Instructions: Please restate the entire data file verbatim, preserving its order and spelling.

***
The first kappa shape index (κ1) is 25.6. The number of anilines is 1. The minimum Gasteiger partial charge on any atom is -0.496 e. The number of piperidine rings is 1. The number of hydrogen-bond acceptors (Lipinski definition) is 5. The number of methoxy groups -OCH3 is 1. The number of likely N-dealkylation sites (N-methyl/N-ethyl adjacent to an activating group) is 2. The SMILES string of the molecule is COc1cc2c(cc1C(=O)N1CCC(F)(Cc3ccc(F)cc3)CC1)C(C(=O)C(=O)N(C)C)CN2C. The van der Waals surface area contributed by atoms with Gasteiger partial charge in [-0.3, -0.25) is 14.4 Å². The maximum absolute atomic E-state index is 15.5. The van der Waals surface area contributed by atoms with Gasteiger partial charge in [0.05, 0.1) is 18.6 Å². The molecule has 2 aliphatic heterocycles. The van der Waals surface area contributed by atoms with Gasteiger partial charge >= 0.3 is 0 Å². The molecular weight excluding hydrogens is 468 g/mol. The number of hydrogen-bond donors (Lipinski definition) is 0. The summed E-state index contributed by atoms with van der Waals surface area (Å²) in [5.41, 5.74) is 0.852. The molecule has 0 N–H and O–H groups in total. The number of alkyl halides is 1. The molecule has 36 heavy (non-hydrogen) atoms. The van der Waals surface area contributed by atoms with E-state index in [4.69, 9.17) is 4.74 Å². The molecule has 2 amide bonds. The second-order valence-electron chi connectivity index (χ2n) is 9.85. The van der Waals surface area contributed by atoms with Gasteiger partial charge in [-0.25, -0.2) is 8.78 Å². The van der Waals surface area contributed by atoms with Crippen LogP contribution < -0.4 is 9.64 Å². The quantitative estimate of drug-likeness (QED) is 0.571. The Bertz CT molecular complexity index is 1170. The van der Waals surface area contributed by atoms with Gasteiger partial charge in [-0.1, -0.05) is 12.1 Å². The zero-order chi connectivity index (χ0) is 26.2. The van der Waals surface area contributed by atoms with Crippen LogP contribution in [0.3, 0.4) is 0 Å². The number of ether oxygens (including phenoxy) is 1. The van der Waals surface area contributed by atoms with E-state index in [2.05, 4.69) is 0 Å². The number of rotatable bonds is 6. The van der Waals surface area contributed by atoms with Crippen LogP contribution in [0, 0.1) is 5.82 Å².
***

The first kappa shape index (κ1) is 25.6. The number of anilines is 1. The minimum Gasteiger partial charge on any atom is -0.496 e. The number of piperidine rings is 1. The number of hydrogen-bond acceptors (Lipinski definition) is 5. The number of methoxy groups -OCH3 is 1. The number of likely N-dealkylation sites (N-methyl/N-ethyl adjacent to an activating group) is 2. The SMILES string of the molecule is COc1cc2c(cc1C(=O)N1CCC(F)(Cc3ccc(F)cc3)CC1)C(C(=O)C(=O)N(C)C)CN2C. The van der Waals surface area contributed by atoms with Gasteiger partial charge in [-0.3, -0.25) is 14.4 Å². The maximum absolute atomic E-state index is 15.5. The van der Waals surface area contributed by atoms with Gasteiger partial charge in [0.05, 0.1) is 18.6 Å². The molecule has 2 aliphatic heterocycles. The van der Waals surface area contributed by atoms with Gasteiger partial charge >= 0.3 is 0 Å². The molecular weight excluding hydrogens is 468 g/mol. The number of hydrogen-bond donors (Lipinski definition) is 0. The summed E-state index contributed by atoms with van der Waals surface area (Å²) in [5.41, 5.74) is 0.852. The molecule has 0 N–H and O–H groups in total. The number of alkyl halides is 1. The molecule has 36 heavy (non-hydrogen) atoms. The van der Waals surface area contributed by atoms with E-state index in [4.69, 9.17) is 4.74 Å². The molecule has 2 amide bonds. The second-order valence-electron chi connectivity index (χ2n) is 9.85. The van der Waals surface area contributed by atoms with Gasteiger partial charge in [-0.25, -0.2) is 8.78 Å². The van der Waals surface area contributed by atoms with Crippen LogP contribution < -0.4 is 9.64 Å². The quantitative estimate of drug-likeness (QED) is 0.571. The Bertz CT molecular complexity index is 1170. The van der Waals surface area contributed by atoms with Gasteiger partial charge in [-0.1, -0.05) is 12.1 Å². The zero-order chi connectivity index (χ0) is 26.2. The van der Waals surface area contributed by atoms with Crippen LogP contribution in [0.3, 0.4) is 0 Å². The number of ether oxygens (including phenoxy) is 1. The van der Waals surface area contributed by atoms with E-state index in [2.05, 4.69) is 0 Å². The number of rotatable bonds is 6. The van der Waals surface area contributed by atoms with Crippen LogP contribution in [0, 0.1) is 5.82 Å².